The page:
Tag Archive | "tax gap"

Tax Evasion: It’s All Greek To You AND The Taxman


Today’s article was going to be all about the differences between the UK and US tax systems. Set against the backdrop of the Greek tragedy, it may have given contractors and freelancers some hope that HMRC (and the IRS) are getting some things right.

Why write an article that uplifts the spirits when those accused of exorcising any hope are so clearly guilty?

Well, that’s just the point. With so much of the buzz around the Exchequer about how it’s going to screw limited company contractors for the deficit in taxes, self-employed people need that lift.

The research started well enough. A pleasant read on Bankrate.com explained that tax evasion is not limited by international boundaries. In the Med/Aegaen, the sport of dodging the taxman may have become “Greece’s national pastime”, and indeed be the reason that the country’s economy is the lame man of Europe.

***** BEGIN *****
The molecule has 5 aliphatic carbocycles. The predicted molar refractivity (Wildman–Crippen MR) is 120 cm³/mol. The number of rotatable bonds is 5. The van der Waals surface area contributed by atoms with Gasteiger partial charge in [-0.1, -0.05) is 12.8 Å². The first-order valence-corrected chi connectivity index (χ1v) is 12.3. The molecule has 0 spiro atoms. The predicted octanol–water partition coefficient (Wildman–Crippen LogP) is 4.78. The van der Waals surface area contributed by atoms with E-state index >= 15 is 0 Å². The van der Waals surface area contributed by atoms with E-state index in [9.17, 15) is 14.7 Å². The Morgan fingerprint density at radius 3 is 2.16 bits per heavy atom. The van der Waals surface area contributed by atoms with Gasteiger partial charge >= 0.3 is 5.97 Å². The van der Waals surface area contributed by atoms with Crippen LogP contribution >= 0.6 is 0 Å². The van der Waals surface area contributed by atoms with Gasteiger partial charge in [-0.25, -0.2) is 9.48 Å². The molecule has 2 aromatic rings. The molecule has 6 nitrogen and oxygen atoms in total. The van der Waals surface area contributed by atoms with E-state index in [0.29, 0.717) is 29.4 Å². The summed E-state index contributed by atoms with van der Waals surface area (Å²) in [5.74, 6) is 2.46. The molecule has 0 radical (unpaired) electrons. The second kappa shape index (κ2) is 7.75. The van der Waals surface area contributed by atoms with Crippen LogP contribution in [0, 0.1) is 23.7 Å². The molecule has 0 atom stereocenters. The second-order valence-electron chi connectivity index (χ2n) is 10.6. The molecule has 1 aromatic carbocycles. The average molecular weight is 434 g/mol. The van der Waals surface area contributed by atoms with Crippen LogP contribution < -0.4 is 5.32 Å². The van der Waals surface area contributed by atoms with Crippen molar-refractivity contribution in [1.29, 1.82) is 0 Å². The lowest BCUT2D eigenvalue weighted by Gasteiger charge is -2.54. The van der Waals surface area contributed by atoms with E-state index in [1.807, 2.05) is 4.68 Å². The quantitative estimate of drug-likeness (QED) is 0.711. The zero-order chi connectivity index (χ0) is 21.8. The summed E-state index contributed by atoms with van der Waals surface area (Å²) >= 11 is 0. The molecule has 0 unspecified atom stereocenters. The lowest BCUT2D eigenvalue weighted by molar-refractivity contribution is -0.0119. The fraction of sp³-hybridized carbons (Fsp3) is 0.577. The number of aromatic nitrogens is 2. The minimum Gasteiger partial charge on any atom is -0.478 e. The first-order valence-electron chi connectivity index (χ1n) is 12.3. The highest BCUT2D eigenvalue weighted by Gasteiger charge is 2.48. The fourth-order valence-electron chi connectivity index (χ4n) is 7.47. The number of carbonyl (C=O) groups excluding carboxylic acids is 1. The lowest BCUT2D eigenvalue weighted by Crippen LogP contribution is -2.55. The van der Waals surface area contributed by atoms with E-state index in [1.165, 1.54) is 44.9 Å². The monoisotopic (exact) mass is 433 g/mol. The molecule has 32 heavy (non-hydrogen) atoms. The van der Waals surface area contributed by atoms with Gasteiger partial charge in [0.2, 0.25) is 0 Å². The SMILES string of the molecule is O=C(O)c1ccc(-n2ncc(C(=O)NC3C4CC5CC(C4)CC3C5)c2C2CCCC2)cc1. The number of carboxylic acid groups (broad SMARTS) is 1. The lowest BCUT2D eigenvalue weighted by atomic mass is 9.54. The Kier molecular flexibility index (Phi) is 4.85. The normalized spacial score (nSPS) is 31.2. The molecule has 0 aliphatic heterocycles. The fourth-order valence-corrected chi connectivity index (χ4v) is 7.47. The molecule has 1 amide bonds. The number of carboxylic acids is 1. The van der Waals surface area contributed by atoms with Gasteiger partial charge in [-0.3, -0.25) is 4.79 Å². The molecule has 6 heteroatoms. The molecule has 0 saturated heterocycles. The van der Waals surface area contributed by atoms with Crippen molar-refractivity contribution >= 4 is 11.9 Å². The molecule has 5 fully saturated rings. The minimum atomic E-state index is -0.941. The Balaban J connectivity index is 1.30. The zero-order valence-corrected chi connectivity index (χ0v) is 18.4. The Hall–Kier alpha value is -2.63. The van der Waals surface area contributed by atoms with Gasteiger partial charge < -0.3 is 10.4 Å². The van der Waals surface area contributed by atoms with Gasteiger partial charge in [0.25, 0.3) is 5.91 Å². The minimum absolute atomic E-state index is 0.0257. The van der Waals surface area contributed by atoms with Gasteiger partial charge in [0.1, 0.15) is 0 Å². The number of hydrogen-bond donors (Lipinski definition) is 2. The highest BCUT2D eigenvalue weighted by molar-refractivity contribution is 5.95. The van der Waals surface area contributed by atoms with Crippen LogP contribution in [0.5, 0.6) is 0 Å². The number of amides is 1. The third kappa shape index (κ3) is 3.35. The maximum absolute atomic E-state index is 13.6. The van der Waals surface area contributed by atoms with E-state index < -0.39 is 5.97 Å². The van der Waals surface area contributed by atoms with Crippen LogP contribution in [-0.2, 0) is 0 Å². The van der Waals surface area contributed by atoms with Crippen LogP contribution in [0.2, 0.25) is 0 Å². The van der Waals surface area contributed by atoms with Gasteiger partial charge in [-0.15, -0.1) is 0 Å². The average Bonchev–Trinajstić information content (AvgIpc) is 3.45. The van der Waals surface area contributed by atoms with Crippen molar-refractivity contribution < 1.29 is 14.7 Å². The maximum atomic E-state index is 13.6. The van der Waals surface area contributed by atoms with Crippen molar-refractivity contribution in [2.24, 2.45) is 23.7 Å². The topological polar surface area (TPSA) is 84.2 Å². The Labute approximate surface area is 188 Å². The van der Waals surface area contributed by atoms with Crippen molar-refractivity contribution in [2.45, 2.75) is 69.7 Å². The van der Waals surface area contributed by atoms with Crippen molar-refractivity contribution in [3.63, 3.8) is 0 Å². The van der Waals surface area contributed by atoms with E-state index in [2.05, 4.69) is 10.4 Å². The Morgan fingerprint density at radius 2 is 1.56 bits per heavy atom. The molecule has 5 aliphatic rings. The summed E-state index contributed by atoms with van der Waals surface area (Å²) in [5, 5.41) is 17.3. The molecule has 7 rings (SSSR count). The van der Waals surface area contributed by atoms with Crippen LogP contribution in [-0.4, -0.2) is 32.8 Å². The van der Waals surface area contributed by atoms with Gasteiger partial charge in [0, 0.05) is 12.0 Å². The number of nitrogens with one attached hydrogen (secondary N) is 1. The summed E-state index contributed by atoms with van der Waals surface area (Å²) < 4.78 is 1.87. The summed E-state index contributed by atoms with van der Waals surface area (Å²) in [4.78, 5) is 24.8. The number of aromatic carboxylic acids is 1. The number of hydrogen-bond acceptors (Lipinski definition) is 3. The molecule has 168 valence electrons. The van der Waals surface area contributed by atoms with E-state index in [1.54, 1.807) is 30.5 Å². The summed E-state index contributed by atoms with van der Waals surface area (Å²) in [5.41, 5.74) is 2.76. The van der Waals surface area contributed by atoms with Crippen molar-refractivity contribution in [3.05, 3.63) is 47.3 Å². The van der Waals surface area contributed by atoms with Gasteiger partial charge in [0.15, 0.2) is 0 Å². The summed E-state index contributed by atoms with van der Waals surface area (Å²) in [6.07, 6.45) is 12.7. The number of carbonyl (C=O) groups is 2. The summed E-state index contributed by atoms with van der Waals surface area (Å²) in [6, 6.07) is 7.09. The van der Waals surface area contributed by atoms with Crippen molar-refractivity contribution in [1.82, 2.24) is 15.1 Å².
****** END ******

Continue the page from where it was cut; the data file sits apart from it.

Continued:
But the fact is, everyone’s having a go.

The Global Threat of Tax Evasion and Avoidance

Tax avoidance in the US is between 83-85%, the additional 2% coming after a friendly nudge from the IRS. Bang, that was one of my points nailed.

I then found another friendly article on Sollertia, this one providing an overview of the differences between HMRC and the IRS. Yes, that’s what I needed. It points out the differences of our tax systems, but something struck me as odd.

The Bankrate.com article suggests that Americans don’t want the IRS to transform from an ambivalent overseer to a tax enforcement agency. The Sollertia article then suggested that the US method of collecting taxes is even more complex than that imposed by HMRC.

A conflict of opinions? Or a different attitude to taxation?

Could a more relaxed attitude to taxes encourage taxpayers to be more forthcoming?

Heaven knows, trying to crack down on tax caused Harry Theoharis to quit the role he assumed in Greek parliament before he’d been in it a year and a half. Death threats and warnings from those in government to ease up on the wealthy would do that to you, I guess.

Well, God bless everyone in the Land of the Free, where pundits forecast 50% of workers to be self-employed by 2020. They must have undying faith in their government that their taxes are going towards just causes.